Natural Disasters Pose Extra Threat for Pacific Islanders With Disabilities

Building an Inclusive Culture of Safety in the Pacific
Trainers from Cheshire Disability Services demonstrate how to move the disabled to safety during a USAID training in Gabagaba village, Papua New Guinea.
USAID/C-CAP
Communities learn how to help those with limitations during crises
“I needed to be transported to an evacuation center. For a visually impaired person like me, this can be confusing and frightening.”

November 2015—A natural disaster is 30 times more likely to occur in the Pacific Islands than in the United States. Floods, droughts, tropical cyclones and other extreme weather events have forced people to cope with the devastating effects of a changing climate. Many of the region’s villages have not developed formal disaster response training, leaving families unprepared to survive catastrophic events.

People with disabilities are particularly vulnerable to natural disasters. One out of every six people in the Pacific Islands has a disability, whether physical, intellectual or psychosocial. Despite their large population, people with disabilities are often marginalized.

“In many communities, there are no facilities, nor people who know how to transport us safely,” says Willie Saplou.

Saplou, who lives with a visual impairment, chairs the Vanuatu Disability Promotion and Advocacy Group, and serves on the board of the Vanuatu Society for People with Disability. In March 2015, he survived Tropical Cyclone Pam.

“I needed to be transported to an evacuation center,” he recalled. “For a visually impaired person like me, this can be confusing and frightening.”

Through the Coastal Community Adaptation Project and implementing partner Development Alternatives Inc., USAID is raising the visibility of people with disabilities, collaborating with disaster management organizations and advocacy groups to help communities identify disaster risks, develop response plans, and practice simulation drills. This is part of the program’s larger work to help Pacific Island countries adapt to climate change and contribute to the region’s resiliency.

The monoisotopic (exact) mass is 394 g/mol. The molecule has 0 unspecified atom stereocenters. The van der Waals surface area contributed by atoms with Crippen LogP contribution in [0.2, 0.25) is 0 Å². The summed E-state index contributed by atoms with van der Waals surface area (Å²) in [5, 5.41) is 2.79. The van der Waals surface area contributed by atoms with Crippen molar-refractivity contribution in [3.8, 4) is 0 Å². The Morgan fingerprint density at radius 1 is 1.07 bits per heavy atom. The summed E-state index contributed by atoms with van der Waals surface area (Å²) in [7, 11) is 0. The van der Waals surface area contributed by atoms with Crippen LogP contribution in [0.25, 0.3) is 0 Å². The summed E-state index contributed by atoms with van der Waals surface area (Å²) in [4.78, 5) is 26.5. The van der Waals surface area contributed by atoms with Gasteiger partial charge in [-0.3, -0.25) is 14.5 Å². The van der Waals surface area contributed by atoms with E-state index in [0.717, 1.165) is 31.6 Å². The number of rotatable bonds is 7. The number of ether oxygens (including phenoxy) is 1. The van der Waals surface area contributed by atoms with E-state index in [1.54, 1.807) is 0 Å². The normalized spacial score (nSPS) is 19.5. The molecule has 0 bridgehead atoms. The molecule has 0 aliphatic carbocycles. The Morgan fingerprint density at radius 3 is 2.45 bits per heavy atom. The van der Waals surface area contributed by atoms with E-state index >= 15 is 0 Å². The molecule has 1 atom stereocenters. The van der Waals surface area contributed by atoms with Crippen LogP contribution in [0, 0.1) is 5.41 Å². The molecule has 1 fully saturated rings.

In June and July 2015, USAID partnered with Cheshire Disability Services and the Red Cross Society to conduct disaster workshops and simulations in three different Papua New Guinea villages, reaching more than 700 people.

“People living in disaster-prone areas must learn how to help people with disabilities,” said Joyce Koupere, Cheshire’s programs officer. “We can minimize casualties if we know what to do.”

Marava Genabayo has used a wheelchair for more than 30 years in the village of Tubusereia. Her husband John is her primary caregiver. After their training, Marava was happy that people learned how to move a person with a disability.

“When we are not handled properly or with care, we hurt so much that we are reluctant to be helped,” she said.

From August to September, USAID collaborated with the Nuanua o le Alofa disability advocacy organization in Samoa to conduct disaster response training in sign language for nearly 350 people from nine communities. First responders learned how to sign the Samoan words for “cyclone,” “run,” “hurry,” “take cover,” and “don’t panic.”

“This training raised awareness of how to assist the different disabilities that exist in my community,” said Liufau Sauni.

Increasing awareness of the special needs of the disabled during disaster events benefits more than people with disabilities. Entire communities can readily understand and use the straightforward procedures, communications strategies, and infrastructure designed for people with disabilities. By introducing these practices to South Pacific communities, USAID and its partners are building a culture of safety that makes everyone more resilient to the impacts of climate change.

Local leaders, village elders, women’s groups and other community players from C-CAP sites are forming committees, collectively deciding what key infrastructures are most at risk and most important to save. Approximately 800 committee members have participated in the planning sessions, and an estimated 60,000 people from the Pacific region are expected to ultimately benefit.

The Coastal Community Adaptation Project runs from 2012 to 2016. It works in more than 70 communities in nine Pacific Island countries to rehabilitate and construct new, small-scale community infrastructure and train citizens in disaster prevention and preparedness.

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Last updated: November 13, 2015

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